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Freshly Baked Science

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Tackling Lead Contamination in Water

by Gitanjali Rao

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25th April 2019

How many times per day does water pass your lips? Unless you are severely dehydrated, your answer should be fairly high. Have you ever once considered how safe that water actually is?


Water contamination may sound quite alien to us in first world countries, but unfortunately that is the reality in many places. Mercury, arsenic, lead and cadmium are also some of the top metallic contaminants of water. Lead contamination, in particular, is very common around the world, with 33% of water samples in the top 26 Indian cities containing harmful traces of lead. 31% of these failed to meet the World Health Organisation’s standards of less than 10ppb (parts per billion) and 2% failed by Indian standards of 50-100ppb.


Lead manages to find its way into our water supply in numerous ways, including corrosion of old lead pipes, solders in pipe joints, low quality PVC pipes and even brass faucets. These are most common in older buildings, like old build houses and schools, so contamination is more common than you may think!


When lead gets into water, it can be harmful due to the lingering effects it has on the human body. A child can experience birth defects and abnormal growth with high lead levels in their body. Health effects of lead in water can range anywhere between headaches and nausea to seizures and in serious cases, death.


I first heard these worrying facts 3 years ago, along with the water crisis in Flint, Michigan. I found it hard to accept that there was a place where children my age were having to drink water that was essentially poison. This was leaving them with lifelong damage to their mental capacity, vital organs and even normal growth!


I decided I couldn’t stand by and watch, so to help to solve this problem I created a quick and accurate tool to detect lead contamination levels in water. It is built on the idea of carbon nanotube technology, which is radically different from the current approaches on the market.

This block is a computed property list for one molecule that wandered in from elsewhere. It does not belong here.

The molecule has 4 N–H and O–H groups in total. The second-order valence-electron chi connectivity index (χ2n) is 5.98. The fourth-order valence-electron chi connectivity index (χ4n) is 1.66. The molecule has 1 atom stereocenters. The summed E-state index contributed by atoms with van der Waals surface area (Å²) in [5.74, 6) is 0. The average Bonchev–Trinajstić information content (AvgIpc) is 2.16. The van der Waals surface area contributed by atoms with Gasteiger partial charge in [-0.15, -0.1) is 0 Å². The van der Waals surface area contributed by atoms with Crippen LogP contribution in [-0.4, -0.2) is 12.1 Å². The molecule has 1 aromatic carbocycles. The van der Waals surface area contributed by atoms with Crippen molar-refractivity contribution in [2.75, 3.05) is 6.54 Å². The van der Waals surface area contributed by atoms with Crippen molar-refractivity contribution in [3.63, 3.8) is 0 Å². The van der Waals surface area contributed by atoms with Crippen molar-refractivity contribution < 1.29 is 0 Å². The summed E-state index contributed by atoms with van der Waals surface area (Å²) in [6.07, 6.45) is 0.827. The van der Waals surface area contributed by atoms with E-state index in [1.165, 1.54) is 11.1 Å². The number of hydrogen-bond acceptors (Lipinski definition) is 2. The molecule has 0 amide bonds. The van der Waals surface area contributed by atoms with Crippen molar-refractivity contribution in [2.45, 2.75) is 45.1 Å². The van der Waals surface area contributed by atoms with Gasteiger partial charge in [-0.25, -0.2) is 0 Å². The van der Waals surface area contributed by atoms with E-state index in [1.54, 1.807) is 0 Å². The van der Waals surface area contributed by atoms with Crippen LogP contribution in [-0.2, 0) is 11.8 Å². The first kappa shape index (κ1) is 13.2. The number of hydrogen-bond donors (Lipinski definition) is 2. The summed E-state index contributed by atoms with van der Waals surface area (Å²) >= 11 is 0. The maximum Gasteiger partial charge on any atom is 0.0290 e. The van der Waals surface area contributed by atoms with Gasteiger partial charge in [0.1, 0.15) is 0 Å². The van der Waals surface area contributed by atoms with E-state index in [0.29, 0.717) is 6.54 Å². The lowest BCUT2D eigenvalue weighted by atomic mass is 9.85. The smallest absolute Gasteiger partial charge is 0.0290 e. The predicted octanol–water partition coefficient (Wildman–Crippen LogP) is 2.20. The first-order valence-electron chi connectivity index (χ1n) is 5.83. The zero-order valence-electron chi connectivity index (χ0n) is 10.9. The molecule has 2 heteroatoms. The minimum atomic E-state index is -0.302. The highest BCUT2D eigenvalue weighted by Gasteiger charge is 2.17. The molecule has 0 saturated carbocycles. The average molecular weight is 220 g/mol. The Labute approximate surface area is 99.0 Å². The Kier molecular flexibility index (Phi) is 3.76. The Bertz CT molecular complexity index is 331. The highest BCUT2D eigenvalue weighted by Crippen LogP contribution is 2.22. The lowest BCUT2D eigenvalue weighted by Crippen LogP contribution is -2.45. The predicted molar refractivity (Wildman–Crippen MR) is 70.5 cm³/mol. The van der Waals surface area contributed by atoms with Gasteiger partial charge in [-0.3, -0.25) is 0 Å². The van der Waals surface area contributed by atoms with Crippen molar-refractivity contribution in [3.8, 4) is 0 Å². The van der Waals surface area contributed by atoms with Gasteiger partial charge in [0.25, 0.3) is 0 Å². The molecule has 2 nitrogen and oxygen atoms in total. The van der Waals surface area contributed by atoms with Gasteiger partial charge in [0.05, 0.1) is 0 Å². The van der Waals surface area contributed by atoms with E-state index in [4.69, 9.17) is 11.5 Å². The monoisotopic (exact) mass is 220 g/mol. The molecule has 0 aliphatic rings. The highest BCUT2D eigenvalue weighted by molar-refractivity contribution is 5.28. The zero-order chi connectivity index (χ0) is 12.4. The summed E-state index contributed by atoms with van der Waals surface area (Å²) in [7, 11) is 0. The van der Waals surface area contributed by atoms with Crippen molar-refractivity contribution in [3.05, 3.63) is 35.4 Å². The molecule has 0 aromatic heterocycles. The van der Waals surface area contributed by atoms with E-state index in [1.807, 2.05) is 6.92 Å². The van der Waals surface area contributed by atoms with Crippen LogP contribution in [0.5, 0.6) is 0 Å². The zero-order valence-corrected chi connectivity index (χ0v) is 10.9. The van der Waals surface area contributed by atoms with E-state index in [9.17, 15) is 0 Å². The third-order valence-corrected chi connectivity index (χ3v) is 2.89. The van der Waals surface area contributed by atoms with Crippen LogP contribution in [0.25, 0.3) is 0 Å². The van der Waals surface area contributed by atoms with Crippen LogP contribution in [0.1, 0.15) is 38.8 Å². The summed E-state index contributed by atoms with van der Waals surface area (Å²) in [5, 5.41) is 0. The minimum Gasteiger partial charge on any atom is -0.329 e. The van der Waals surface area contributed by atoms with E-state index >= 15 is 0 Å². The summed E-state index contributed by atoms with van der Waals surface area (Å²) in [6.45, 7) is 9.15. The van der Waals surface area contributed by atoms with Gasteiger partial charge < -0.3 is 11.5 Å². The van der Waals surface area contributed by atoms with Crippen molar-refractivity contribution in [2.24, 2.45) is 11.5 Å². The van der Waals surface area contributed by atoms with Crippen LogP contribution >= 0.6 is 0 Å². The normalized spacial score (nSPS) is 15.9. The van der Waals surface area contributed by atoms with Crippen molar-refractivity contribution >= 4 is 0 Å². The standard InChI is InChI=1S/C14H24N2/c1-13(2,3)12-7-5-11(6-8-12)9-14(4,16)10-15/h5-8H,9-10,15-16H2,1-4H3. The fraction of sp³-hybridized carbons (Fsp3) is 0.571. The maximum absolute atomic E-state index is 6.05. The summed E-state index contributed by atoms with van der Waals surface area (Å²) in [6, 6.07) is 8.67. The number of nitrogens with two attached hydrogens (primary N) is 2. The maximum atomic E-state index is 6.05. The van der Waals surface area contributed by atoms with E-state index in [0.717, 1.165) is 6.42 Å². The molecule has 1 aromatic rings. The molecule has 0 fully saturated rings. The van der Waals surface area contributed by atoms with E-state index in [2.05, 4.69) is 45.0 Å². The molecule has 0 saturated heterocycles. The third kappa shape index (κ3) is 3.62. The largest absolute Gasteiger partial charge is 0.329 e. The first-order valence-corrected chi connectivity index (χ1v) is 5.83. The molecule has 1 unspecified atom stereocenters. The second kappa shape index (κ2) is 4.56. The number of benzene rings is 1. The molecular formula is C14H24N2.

The resultant tool was names ‘Tethys’, after the Greek goddess of fresh water. It consists of 3 components:​

  1. A core device, with a microcontroller, that includes in-built Bluetooth and a battery power source

  2. A disposable cartridge

  3. A smartphone that connects via Bluetooth to displays results.


The disposable sensor cartridge includes carbon nanotubes with chloride atoms.  When the cartridge is dipped into lead-contaminated water, the lead sticks to the chloride ions, forming “Lead Chloride” molecules. Think of these molecules as speed bumps on the bottom of the carbon nanotube. The more molecules there are, the slower the current, going through the nanotube, will move. The amount of resistance is measured using a microcontroller which has built-in Bluetooth. This then connects to a smartphone app, via Bluetooth, to display the whether the water is safe, slightly contaminated, or critical.


One day, I aim to have Tethys as a must-have household item so that water can be tested routinely. I hope people will start to take water quality as seriously as doctor or dentist appointments, since what we drink directly correlates with health.


Each and every one of us has the right to know what is in our water and have access to clean drinking water. We should never have to see another Flint Water Crisis again and I hope Tethys can help with that and change our world for the better. Remember that clear water doesn’t always mean clean!


Carbon Nanotubes: Carbon atoms linked together in a tube-like shape or structure. They are also a very good conductor of electricity.

Microcontroller: A small computer which you can program to complete tasks that you would like it to complete.

Chloride: Chloride is formed when a Chlorine atom gains an electron

Resistance: Measure of how much an electron is opposing the flow of electrical current. In this case, how slow the electrons are when it goes over the molecules.







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